US-China Trade War “Likely to Tip Some China-Based American Manufacturers to Vietnam”
With China having released a whole raft of tariffs on US products 48 hours ago, the repercussions and likely response from Washington has sent reverberations across the US manufacturing industry. While much of the mainstream media commentary has focused on the impact on the US economy and its farmers, there is still a sizeable group of North American manufacturers who have established facilities in China and Asia who have also been looking at the developing spat with China with some alarm.
Dezan Shira & Associates maintains a liaison office in the United States, headed up by Dustin Daugherty, who himself has spent many years with the practice in both China and Vietnam. According to Daugherty, American businesses that have an interest in China fall into the following categories when it comes to the US-China conflict:
- Those in denial, or who believe the storm will pass soon and don’t want to invest the resources or time in devising alternate supply chain strategies;
- Those who were already concerned with the cost of doing business in China, and for whom when the trade war began led them to seek to supplement their operations with a China Plus One strategy by moving at least part of their sourcing or processing, or even in-house manufacturing operations to South or Southeast Asian countries, such as Vietnam;
- Those who have been sitting on the fence, wanting to hold out from making a move out of China for as long as possible, hoping the conflict will end but overall unsure about how it will play out.
This latest escalation is most relevant for the third group. Following the G20 summit late last year when a “truce” was called, a lot of American businesses felt that the worst of the tariffs on either side had already come into force, and the 25 percent rate that was scheduled for some products for 2019 would be delayed further or cancelled. Now that it is apparent that the increased rate will indeed come into effect, this group will likely be pushed over the edge. That means they will now finally bite the bullet by either exploring direct tariff mitigation strategies, such as reclassification or the first sale rule, or by looking for help in moving parts of their supply chain into other jurisdictions like Vietnam, Thailand, or India.
Daugherty elaborates: “While it is extremely difficult to forecast political events both on the US and China sides, the conflict so far has shown that China, while not wanting escalation, is not afraid of retaliation against US moves. My opinion is that US businesses should expect things to get worse before they get better. Any firms holding out should not be banking on tariffs being removed or getting lucky through possible exemptions or HS code reclassification.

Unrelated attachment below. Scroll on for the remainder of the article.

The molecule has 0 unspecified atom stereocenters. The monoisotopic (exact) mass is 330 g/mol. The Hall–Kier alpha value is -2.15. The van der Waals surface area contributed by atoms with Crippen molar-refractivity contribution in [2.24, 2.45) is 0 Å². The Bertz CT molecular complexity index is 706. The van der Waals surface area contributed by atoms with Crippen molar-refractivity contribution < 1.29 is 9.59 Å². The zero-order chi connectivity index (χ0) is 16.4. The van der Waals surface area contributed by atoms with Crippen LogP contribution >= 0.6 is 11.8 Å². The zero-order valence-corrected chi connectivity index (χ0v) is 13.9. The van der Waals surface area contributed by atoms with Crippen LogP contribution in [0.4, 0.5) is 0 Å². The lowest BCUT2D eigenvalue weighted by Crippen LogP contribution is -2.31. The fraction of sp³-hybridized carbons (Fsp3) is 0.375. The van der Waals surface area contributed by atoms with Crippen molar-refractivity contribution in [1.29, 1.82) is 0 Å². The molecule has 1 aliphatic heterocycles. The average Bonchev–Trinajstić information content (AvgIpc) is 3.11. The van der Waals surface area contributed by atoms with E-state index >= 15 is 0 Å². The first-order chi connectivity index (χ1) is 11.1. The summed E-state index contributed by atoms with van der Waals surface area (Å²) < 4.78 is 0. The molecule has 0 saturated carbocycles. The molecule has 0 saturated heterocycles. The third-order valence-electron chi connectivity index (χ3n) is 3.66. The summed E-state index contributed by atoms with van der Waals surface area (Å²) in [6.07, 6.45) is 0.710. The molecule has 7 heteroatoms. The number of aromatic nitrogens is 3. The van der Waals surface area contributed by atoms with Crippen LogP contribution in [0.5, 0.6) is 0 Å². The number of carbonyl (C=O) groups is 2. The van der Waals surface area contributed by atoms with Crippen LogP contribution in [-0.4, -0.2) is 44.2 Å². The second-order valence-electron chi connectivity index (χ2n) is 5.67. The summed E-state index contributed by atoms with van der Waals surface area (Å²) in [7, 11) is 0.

While in the rare situation these can be beneficial, most companies will not qualify. Thus any US firms that have a China exposure, which has already been damaged by tariffs should absolutely be looking at what can be done to augment the current supply chain and shift themselves to a lower cost, lower tariff jurisdiction. Frankly I think some manufacturers and sourcing firms should view this crisis as an opportunity to move some lower value-add activities/products out of China and into a lower cost country whose long term production economics make far more sense than China’s.”
This evaluation appears to manifest itself within the firm’s own 2019 figures to date. Chris Devonshire-Ellis, the practice Chairman, has just completed the firm’s spring overview and has figures available from January-April in terms of foreign investors and where they are headed. “Interestingly, US foreign direct investment into China is holding steady this year to date”, he says “showing that China is still a major draw for American manufacturers. But these are looking at primarily the domestic China market as well as using China’s free trade agreements with the likes of ASEAN to generate a foothold into the Asian market overall.
However, we do see an increase in existing US investors also now choosing to set up a manufacturing presence in Vietnam. They are not necessarily leaving China, but are shifting part of their production to Vietnam. These businesses are evolving and the US-China trade war is accelerating that trend. In terms of Vietnam alternatives, we are showing high growth in Indonesia, Philippines, and India. The first two, like Vietnam, are members of ASEAN with similar trade policies and free trade agreements with China, while India is still to go through some development processes with their own elections falling due and some disputes of their own with the United States over market access issues. If these are resolved then we will see a greater amount of interest there. But for now the China plus one strategy is centered on Vietnam, Indonesia, and the Philippines.”